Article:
Question: We have brazed 304L stainless steel with BNi-1a at 1170°C for some time now. But recently our vacuum weakens to 3x10-2 Torr when temperatures go above 1100°C, no matter how good it was in the earlier stages of that brazing cycle. Recently, we are seeing a few dark spots on the product too. What might be a possible reason for all this?
Answer: The problems you are encountering may be caused by three different phenomena.
1. Volatilization (off-gassing) of contamination from the surface of the components being brazed. If the components have not been properly cleaned before they are assembled for brazing, then much of that surface contamination will volatilize during brazing, which can cause degradation of the vacuum. It is important to thoroughly clean all components before they are assembled for brazing, and those cleaned parts should only be handled with clean gloves prior to brazing. Do not expect the furnace “atmosphere” to be able to clean the parts during the brazing process. Once the parts are assembled, any surface contaminants will be trapped between the tightly fitting surfaces of the joint that you are trying to braze, and it will be impossible to effectively clean the inside of those joints. Weak joints will result.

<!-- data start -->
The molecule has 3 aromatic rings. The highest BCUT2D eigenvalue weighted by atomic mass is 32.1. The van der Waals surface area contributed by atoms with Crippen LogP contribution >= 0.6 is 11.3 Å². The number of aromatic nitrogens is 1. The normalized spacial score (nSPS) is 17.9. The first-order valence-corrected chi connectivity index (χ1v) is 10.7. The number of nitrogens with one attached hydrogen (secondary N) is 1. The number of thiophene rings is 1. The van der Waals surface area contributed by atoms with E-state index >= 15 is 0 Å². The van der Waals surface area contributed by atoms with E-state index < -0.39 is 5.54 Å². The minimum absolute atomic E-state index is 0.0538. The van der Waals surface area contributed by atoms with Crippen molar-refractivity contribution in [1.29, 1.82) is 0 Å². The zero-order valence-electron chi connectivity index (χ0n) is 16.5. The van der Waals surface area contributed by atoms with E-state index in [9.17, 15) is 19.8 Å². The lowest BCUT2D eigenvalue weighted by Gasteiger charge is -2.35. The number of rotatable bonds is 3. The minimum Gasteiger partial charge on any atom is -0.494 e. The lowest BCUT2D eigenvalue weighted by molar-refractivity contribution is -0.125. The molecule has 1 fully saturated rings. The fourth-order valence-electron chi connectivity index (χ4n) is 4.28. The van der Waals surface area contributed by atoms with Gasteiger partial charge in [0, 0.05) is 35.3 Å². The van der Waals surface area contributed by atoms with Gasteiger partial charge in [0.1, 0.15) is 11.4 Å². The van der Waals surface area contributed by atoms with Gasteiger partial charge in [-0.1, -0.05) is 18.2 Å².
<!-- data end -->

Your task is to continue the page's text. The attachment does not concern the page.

2. Contamination on the inside walls of the vacuum furnace. Many materials can evaporate from the assemblies during brazing: surface lubricants; low-melting metallic elements such as zinc or cadmium; or copper coatings, etc. All of these materials will condense on the inner walls of the vacuum furnace, and these contaminants can volatilize (off-gas) when you heat the furnace. What happens is that they will re-evaporate from the walls of the furnace, building up some partial pressures in the chamber. This can cause the vacuum level to be degraded, which then shows up on the vacuum gauges as a loss of vacuum in the chamber. The materials that off-gas from the furnace walls could contaminate the surface of parts being brazed, resulting in discoloration (or spots) on the surface.
3. Leak-up rate of a vacuum furnace. It is vitally important to determine the leak-up rate of a vacuum furnace because all vacuum furnaces will leak air into the chambers from the outside atmosphere of the factory during vacuum operations, and the pressure inside the furnace will start to go back up toward atmospheric pressure. That is why it is a called the leak-up rate of the vacuum chamber. It should be measured on a daily or weekly basis. The vacuum-furnace manufacturer should be able to help users determine how to measure this since they manufactured the furnace and should know how to detect the leaks in their furnace when it is operating. The location of any furnace leaks can be found by using a helium leak detector. Good vacuum furnaces are made to maintain good leak tightness, but measuring a furnace’s leak-up rate is an essential part of good furnace control.